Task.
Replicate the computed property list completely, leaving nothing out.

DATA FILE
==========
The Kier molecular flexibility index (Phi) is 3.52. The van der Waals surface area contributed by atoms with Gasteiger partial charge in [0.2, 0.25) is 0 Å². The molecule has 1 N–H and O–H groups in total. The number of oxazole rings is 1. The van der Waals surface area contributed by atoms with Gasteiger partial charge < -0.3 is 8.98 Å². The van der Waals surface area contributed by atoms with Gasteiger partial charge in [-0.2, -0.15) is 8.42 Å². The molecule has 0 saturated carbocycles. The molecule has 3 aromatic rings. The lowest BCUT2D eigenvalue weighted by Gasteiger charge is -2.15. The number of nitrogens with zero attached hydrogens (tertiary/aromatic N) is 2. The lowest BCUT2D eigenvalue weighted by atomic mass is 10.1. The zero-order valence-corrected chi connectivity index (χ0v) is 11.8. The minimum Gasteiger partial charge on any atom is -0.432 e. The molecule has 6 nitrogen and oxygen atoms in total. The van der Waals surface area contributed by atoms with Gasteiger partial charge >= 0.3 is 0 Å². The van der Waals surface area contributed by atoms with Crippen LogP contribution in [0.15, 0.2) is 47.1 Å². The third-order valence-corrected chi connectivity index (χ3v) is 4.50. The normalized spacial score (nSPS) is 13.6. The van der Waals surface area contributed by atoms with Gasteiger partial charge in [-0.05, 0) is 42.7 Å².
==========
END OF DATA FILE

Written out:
The Kier molecular flexibility index (Phi) is 3.52. The van der Waals surface area contributed by atoms with Gasteiger partial charge in [0.2, 0.25) is 0 Å². The molecule has 1 N–H and O–H groups in total. The number of oxazole rings is 1. The van der Waals surface area contributed by atoms with Gasteiger partial charge < -0.3 is 8.98 Å². The van der Waals surface area contributed by atoms with Gasteiger partial charge in [-0.2, -0.15) is 8.42 Å². The molecule has 0 saturated carbocycles. The molecule has 3 aromatic rings. The lowest BCUT2D eigenvalue weighted by Gasteiger charge is -2.15. The number of nitrogens with zero attached hydrogens (tertiary/aromatic N) is 2. The lowest BCUT2D eigenvalue weighted by atomic mass is 10.1. The zero-order valence-corrected chi connectivity index (χ0v) is 11.8. The minimum Gasteiger partial charge on any atom is -0.432 e. The molecule has 6 nitrogen and oxygen atoms in total. The van der Waals surface area contributed by atoms with Gasteiger partial charge >= 0.3 is 0 Å². The van der Waals surface area contributed by atoms with Crippen LogP contribution in [0.15, 0.2) is 47.1 Å². The third-order valence-corrected chi connectivity index (χ3v) is 4.50. The normalized spacial score (nSPS) is 13.6. The van der Waals surface area contributed by atoms with Gasteiger partial charge in [-0.05, 0) is 42.7 Å².